Thread local storage (TLS) was a fun way to piggyback data into the thread environment block (TEB) in the old days. You can ask each thread in a process to reserve a location to store your special data, say for example, a pointer to a data structure representing a database transaction. No matter where the thread goes, you can always pull the transaction reference out of TLS and go to work – no function parameters required!
The managed equivalent of TLS is the ThreadStaticAttribute class.
Taking advantage of TLS has always been tricky in an environment using thread pooling. As Scott Hanselman and Jef Newsom point out – ASP.NET uses a thread pool, and one has to take extreme care using the ThreadStaticAttribute in ASP.NET. The majority of people asking about using TLS have not really wanted to track a resource associated with a thread, but a resource associated with an HTTP request - which is just what HttpContext.Items is in place to take care of.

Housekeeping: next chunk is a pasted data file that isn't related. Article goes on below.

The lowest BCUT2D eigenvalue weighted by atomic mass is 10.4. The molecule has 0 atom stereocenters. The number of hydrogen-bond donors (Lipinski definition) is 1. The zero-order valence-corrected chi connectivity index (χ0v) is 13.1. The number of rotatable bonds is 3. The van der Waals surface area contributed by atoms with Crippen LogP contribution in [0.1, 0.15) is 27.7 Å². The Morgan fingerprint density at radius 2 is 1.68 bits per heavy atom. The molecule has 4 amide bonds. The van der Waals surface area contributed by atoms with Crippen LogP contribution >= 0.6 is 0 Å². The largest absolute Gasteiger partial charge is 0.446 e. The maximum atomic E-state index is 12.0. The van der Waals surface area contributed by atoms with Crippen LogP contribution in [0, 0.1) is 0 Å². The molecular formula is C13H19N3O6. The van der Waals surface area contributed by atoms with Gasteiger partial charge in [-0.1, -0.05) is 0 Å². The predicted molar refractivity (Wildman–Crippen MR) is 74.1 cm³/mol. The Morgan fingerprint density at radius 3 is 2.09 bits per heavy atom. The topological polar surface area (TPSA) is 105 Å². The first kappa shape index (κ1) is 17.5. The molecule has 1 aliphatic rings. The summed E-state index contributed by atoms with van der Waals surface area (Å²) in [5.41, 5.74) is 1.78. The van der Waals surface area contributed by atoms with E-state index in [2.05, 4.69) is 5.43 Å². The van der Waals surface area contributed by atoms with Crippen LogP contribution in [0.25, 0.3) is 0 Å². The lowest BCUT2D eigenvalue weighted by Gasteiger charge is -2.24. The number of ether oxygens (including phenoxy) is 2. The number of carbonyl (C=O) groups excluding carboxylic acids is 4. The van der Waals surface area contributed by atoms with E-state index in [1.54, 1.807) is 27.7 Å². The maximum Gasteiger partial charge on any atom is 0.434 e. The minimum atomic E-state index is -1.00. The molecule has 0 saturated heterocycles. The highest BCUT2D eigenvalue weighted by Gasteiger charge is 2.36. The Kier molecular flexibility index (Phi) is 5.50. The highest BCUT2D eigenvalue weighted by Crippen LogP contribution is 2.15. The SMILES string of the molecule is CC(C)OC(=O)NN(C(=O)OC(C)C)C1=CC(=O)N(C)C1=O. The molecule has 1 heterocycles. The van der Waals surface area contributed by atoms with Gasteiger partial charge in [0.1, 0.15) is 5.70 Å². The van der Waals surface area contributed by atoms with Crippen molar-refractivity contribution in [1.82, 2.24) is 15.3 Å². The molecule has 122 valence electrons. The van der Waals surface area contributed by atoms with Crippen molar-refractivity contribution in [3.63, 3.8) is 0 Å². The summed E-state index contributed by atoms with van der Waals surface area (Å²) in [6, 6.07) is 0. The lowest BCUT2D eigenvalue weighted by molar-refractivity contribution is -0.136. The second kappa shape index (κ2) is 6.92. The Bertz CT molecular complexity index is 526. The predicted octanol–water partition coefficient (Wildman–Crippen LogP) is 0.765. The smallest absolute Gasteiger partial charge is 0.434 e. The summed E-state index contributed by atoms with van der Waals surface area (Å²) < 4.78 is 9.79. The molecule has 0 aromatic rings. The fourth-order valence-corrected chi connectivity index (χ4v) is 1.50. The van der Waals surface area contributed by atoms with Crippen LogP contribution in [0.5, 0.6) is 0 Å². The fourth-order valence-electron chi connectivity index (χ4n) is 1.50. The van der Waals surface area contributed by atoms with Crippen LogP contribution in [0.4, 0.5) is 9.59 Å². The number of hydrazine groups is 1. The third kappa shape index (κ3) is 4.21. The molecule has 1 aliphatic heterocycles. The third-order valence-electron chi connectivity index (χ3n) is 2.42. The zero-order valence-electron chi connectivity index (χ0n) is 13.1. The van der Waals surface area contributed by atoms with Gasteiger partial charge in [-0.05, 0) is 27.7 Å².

I’ll offer up one more reason to avoid ThreadStatic in ASP.NET, and that is the new Async page feature coming in ASP.NET 2.0 (@Page Async=”True”).
Instead of blocking request threads during processing of web service calls to say, Reporting Services, marking an ASP.NET 2.0 Page as Async allows the thread to hop back into the pool and process other requests. When the web request finishes, a thread will return to finish rendering the page. Will it be the same thread? I don’t have proof yet but I would seriously doubt it will be guaranteed. Use TLS and you'll certainly be pooched sooner or later.
There is not a lot out yet about Async pages in 2.0 – I’m interested to see if it will be working in the Feb CTP. Looks like Frtiz Onion has an example up already.